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So I have probably looked at every resource I can on Google - I have spent the last 15 hours looking and testing.

I am experiencing a BSOD loop. After investigating further it would seem it is a Bad Driver issue - I just can't figure out what it is.

Things I have tried, and notes:

  • I can not boot to Safe Mode
  • The Recovery Console works
  • I have a number of WinPE CDs and have been going between them
  • I have run Chkdsk, sfc scannow etc.. (All the usual, this in not my first rodeo)
  • I have toggled the IDE/AHCI modes in the BIOS - no change
  • I cannot get it to log the boot sequence to ntbtlog.txt - it just doesn't write
  • I cannot get it to do minidumps, even though I modified the registry to allow for this

Many, many resources point to a Hard Drive issue, either faulty drive or bad controller drivers. The drive is not faulty, if anything it is the controller drivers.

I just am unable to confirm, I have even force re-installed the standard drivers using DISM (Offline).

My main issue here is that I simply cannot see what driver the system is hanging on, this is all I need to resolve this issue.

If at all possible I do not want to have to re-install; it will take days.

So what do I need?

To enable boot logging, through the registry (Offline within PE)

OR

A PE compatible tool to tell me the load sequence of the drivers at boot.

OR

A command line sequence to do the same.

-

I have searched high and low and cannot find what I am looking for so hopefully SU can point me in the right direction.

I refuse to believe that my only solution is to give up and re-install as this is simply a driver issue - I just don't know which driver; If I could load Safe Mode it would be fixed within minutes.

Thanks for your help in advance.

Edit: I need to do this / this through the registry only, or do I use BCDedit?

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@trismark below is correct, in that you need to attempt to identify exactly what BSOD you are getting. More importantly, you believe it is a bad driver... however, when Windows loads into safe mode, it doesn't load hardware specific drivers. It loads generic Microsoft issued and approved drivers. For example, it doesn't use your specific video card drivers, it uses generic VGA drivers. Same for the drive controller. You may load a chipset specific one that you installed in normal mode, but in safe mode, a generic one from Microsoft loads. –  Bon Gart Mar 5 '13 at 3:02
    
Yep, the actual error should contain some useful information. Try posting a photo of it, if you can't make sense of it. –  Ярослав Рахматуллин Mar 5 '13 at 4:29
    
You should also rule out a hardware problem. –  David Schwartz Mar 5 '13 at 5:03
    
Unless you post the BSOD information we can't really help you determine what drive it is. Of course the fact you CANNOT boot into safe mode actually suggests its NOT a driver problem. –  Ramhound Mar 5 '13 at 11:14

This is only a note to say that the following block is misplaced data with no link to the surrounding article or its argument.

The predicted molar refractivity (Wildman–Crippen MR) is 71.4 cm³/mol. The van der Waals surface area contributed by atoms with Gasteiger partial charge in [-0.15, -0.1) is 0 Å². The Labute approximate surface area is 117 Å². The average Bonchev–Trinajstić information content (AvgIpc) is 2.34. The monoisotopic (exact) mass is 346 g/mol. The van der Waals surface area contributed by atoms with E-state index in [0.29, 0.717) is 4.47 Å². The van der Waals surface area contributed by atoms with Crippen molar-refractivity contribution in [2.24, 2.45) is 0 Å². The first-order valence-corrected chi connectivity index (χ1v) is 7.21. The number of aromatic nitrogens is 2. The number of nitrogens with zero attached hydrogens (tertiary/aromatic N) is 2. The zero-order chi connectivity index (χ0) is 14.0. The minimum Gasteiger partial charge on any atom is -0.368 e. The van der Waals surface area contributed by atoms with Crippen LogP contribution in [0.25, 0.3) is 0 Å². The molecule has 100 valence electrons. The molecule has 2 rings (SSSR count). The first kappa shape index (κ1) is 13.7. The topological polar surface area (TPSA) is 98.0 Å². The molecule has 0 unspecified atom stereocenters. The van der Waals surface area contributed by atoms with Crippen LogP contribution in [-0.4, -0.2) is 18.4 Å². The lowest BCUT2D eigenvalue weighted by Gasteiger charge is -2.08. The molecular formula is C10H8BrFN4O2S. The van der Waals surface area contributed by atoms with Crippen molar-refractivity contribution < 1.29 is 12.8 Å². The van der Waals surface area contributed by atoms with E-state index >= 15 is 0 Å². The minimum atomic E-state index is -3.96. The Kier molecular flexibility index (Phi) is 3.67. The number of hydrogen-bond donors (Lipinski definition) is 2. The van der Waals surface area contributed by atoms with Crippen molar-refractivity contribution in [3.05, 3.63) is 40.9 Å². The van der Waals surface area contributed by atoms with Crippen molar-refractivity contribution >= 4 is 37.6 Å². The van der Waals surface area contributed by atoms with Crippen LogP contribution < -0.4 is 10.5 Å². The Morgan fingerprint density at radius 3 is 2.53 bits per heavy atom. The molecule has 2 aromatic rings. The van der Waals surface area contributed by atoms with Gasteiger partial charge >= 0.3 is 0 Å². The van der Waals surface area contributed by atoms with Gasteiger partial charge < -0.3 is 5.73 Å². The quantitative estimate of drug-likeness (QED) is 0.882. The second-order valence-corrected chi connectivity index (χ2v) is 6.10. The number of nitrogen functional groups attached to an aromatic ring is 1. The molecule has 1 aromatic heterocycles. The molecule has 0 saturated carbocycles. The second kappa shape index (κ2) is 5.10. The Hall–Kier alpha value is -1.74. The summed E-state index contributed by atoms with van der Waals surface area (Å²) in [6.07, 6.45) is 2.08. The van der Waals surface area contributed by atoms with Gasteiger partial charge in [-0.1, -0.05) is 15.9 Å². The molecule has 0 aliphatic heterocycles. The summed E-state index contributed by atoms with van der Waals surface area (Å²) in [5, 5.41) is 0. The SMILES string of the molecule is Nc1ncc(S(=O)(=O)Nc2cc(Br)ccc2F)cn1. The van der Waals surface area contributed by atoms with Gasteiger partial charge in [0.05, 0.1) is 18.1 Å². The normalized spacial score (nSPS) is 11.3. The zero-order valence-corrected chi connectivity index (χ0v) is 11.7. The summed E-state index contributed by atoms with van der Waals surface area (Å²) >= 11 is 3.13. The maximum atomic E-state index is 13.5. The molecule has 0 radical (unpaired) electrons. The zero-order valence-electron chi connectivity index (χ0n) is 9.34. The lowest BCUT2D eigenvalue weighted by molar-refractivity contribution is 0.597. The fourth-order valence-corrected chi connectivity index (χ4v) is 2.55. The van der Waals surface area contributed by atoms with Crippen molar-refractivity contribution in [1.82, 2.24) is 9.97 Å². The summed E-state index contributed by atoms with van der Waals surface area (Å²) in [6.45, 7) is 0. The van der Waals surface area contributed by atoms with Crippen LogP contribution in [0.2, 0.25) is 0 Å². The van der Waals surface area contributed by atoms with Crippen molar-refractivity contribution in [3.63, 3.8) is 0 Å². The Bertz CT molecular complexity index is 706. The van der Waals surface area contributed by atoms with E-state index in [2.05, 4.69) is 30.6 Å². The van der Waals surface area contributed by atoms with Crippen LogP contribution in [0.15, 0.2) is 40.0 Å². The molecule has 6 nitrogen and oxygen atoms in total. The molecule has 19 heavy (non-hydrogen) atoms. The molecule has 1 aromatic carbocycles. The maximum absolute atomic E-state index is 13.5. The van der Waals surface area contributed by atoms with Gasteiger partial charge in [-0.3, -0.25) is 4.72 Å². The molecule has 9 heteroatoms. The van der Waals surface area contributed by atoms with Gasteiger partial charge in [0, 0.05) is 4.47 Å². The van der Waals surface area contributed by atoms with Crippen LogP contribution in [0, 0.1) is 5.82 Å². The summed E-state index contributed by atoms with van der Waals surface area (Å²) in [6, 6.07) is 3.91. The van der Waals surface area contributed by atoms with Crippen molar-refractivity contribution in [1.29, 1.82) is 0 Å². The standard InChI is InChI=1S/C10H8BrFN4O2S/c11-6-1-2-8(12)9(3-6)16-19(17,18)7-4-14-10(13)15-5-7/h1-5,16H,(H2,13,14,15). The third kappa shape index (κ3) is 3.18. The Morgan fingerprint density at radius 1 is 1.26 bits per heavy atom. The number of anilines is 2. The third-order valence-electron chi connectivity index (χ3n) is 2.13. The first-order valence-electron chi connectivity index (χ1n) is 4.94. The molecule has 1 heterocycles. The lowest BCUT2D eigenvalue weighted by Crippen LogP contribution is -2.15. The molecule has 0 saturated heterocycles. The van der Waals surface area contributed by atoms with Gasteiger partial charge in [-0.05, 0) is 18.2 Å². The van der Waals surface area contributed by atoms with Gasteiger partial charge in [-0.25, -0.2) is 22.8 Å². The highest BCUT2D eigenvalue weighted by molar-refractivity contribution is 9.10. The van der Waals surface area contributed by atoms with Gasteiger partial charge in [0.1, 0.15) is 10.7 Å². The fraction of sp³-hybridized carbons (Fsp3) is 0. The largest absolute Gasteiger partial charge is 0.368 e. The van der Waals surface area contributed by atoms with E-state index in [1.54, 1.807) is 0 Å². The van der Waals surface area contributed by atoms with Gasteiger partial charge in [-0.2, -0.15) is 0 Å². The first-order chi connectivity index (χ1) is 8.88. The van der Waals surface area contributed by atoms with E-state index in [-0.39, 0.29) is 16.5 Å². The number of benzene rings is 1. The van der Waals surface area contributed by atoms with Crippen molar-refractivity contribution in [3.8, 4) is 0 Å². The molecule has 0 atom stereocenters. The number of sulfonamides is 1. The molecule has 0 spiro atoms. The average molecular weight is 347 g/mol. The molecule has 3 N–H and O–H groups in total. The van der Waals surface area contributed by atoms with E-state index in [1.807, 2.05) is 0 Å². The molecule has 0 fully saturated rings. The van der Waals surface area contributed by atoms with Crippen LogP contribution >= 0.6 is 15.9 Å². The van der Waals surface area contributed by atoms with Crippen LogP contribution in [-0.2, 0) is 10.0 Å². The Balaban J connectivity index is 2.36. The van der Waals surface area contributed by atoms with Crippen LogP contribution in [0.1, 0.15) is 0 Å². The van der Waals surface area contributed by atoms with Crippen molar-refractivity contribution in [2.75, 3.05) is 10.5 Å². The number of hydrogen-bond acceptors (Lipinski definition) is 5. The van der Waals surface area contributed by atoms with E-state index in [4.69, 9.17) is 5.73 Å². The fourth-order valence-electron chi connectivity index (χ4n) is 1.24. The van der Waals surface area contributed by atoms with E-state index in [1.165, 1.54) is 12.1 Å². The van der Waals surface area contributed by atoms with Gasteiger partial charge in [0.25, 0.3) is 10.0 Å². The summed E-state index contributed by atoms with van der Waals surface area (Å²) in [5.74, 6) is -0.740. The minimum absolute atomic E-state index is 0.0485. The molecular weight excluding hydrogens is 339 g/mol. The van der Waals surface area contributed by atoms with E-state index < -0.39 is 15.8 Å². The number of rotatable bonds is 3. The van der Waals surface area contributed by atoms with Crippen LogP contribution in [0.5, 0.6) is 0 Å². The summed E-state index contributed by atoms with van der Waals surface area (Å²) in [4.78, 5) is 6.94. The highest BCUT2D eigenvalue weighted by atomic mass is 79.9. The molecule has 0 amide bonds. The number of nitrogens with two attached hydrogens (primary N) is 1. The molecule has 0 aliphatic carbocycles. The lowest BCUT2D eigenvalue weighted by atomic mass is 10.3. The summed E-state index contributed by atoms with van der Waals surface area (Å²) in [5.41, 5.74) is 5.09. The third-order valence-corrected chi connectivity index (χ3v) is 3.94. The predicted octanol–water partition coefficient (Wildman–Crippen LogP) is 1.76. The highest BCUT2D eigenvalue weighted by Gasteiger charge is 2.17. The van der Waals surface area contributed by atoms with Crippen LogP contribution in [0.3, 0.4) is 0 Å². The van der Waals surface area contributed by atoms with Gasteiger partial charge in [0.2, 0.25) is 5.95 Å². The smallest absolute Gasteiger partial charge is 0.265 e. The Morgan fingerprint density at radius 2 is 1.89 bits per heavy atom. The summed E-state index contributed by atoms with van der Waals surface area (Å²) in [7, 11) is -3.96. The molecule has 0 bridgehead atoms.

2 Answers 2

I don't know if this is what you're asking for. If you're experiencing a BSOD, then the BSOD should contain the information what driver module caused the BSOD. If you can't capture the BSOD message, press F8 at boot time and select:

enter image description here

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Well I ended up re-install, at much dismay.

I just couldn't find out which driver was the issue. I'd like to point out that had the BSOD given me useful information to follow I wouldn't of asked my question in the first place.

It gave a 7B error, with the subsequent codes useless: Can not find boot device or something similar. Most resources about the issue say that it is either a hard disk failure or driver for the controller. As I mentioned the hard disk is perfectly fine, clearly since the rebuild was fine, so the issue was simply driver related.

Even though I restored all initial Microsoft drivers, and even went as far as removing all hard drive controller drivers and re-injecting them into the offline image using DISM, it still wouldn't boot.

Granted there is the ntbtlog.txt file that will show the drivers loaded/failed but when that doesn't get created what do you do as there appears to be no way of knowing which driver is failing.

Mini Rant: Why couldn't Microsoft simply display the last attempted driver on screen, like where safe mode shows what has been 'loaded'. Something so simple would go a long way.

Anyway, if you get this error, there is only so many things you can try to fix the issue. Most suggest setting the BIOS controller to IDE mode or AHCI, depending on how it is set. Others reckon three separate repair attempts will fix the issue. Another suggestion is to reset the BCD. After that, apart from Chkdsk and SFC scannow you will pretty much be wasting your time, I know I did.

Who knows you may get lucky and fix it easy enough.

Note: I scoured the internet and tried many, many solutions - including some of my own thinking and nothing changed. I spent nearly two whole days trying to rescue my machine.

share|improve this answer
    
i believe 7B relates to the boot loader not being able to find files on your disk. Likely you had your BIOS set to AHCI but didn't have the AHCI driver installed. I've seen issues where the MS-provided driver causes issues, you need to use the official vendor driver. –  Bigbio2002 Aug 27 '13 at 1:26

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